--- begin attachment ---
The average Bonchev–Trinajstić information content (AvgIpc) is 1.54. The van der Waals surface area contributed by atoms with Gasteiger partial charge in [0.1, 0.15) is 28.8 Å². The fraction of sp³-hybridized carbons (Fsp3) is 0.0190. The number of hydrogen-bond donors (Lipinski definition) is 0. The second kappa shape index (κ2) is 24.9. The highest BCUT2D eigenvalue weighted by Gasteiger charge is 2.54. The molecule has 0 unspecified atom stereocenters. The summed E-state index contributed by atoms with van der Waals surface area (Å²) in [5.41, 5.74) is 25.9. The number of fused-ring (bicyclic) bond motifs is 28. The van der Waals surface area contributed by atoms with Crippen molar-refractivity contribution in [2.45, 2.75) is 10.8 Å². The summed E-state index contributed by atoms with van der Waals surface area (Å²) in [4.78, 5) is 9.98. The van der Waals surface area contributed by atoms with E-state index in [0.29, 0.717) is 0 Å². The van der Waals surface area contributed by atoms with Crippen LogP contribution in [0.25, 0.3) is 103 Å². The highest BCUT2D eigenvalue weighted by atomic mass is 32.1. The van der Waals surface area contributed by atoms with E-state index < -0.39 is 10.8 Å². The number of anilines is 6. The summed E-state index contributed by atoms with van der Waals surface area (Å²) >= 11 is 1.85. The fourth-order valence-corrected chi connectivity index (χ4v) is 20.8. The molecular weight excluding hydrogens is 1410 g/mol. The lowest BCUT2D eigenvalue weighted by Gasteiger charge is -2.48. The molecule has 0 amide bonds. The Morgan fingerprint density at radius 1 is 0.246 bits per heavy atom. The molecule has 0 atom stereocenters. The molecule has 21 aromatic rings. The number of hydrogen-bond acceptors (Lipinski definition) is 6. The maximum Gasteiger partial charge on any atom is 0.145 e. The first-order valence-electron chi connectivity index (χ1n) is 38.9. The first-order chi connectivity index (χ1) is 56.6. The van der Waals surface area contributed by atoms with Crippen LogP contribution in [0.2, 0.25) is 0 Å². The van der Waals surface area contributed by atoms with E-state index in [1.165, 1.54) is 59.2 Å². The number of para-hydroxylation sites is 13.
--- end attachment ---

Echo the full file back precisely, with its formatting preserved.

The average Bonchev–Trinajstić information content (AvgIpc) is 1.54. The van der Waals surface area contributed by atoms with Gasteiger partial charge in [0.1, 0.15) is 28.8 Å². The fraction of sp³-hybridized carbons (Fsp3) is 0.0190. The number of hydrogen-bond donors (Lipinski definition) is 0. The second kappa shape index (κ2) is 24.9. The highest BCUT2D eigenvalue weighted by Gasteiger charge is 2.54. The molecule has 0 unspecified atom stereocenters. The summed E-state index contributed by atoms with van der Waals surface area (Å²) in [5.41, 5.74) is 25.9. The number of fused-ring (bicyclic) bond motifs is 28. The van der Waals surface area contributed by atoms with Crippen molar-refractivity contribution in [2.45, 2.75) is 10.8 Å². The summed E-state index contributed by atoms with van der Waals surface area (Å²) in [4.78, 5) is 9.98. The van der Waals surface area contributed by atoms with E-state index in [0.29, 0.717) is 0 Å². The van der Waals surface area contributed by atoms with Crippen LogP contribution in [0.25, 0.3) is 103 Å². The highest BCUT2D eigenvalue weighted by atomic mass is 32.1. The van der Waals surface area contributed by atoms with E-state index < -0.39 is 10.8 Å². The number of anilines is 6. The summed E-state index contributed by atoms with van der Waals surface area (Å²) >= 11 is 1.85. The fourth-order valence-corrected chi connectivity index (χ4v) is 20.8. The molecular weight excluding hydrogens is 1410 g/mol. The lowest BCUT2D eigenvalue weighted by Gasteiger charge is -2.48. The molecule has 0 amide bonds. The Morgan fingerprint density at radius 1 is 0.246 bits per heavy atom. The molecule has 0 atom stereocenters. The molecule has 21 aromatic rings. The number of hydrogen-bond acceptors (Lipinski definition) is 6. The maximum Gasteiger partial charge on any atom is 0.145 e. The first-order valence-electron chi connectivity index (χ1n) is 38.9. The first-order chi connectivity index (χ1) is 56.6. The van der Waals surface area contributed by atoms with Crippen LogP contribution in [0.2, 0.25) is 0 Å². The van der Waals surface area contributed by atoms with E-state index in [1.165, 1.54) is 59.2 Å². The number of para-hydroxylation sites is 13.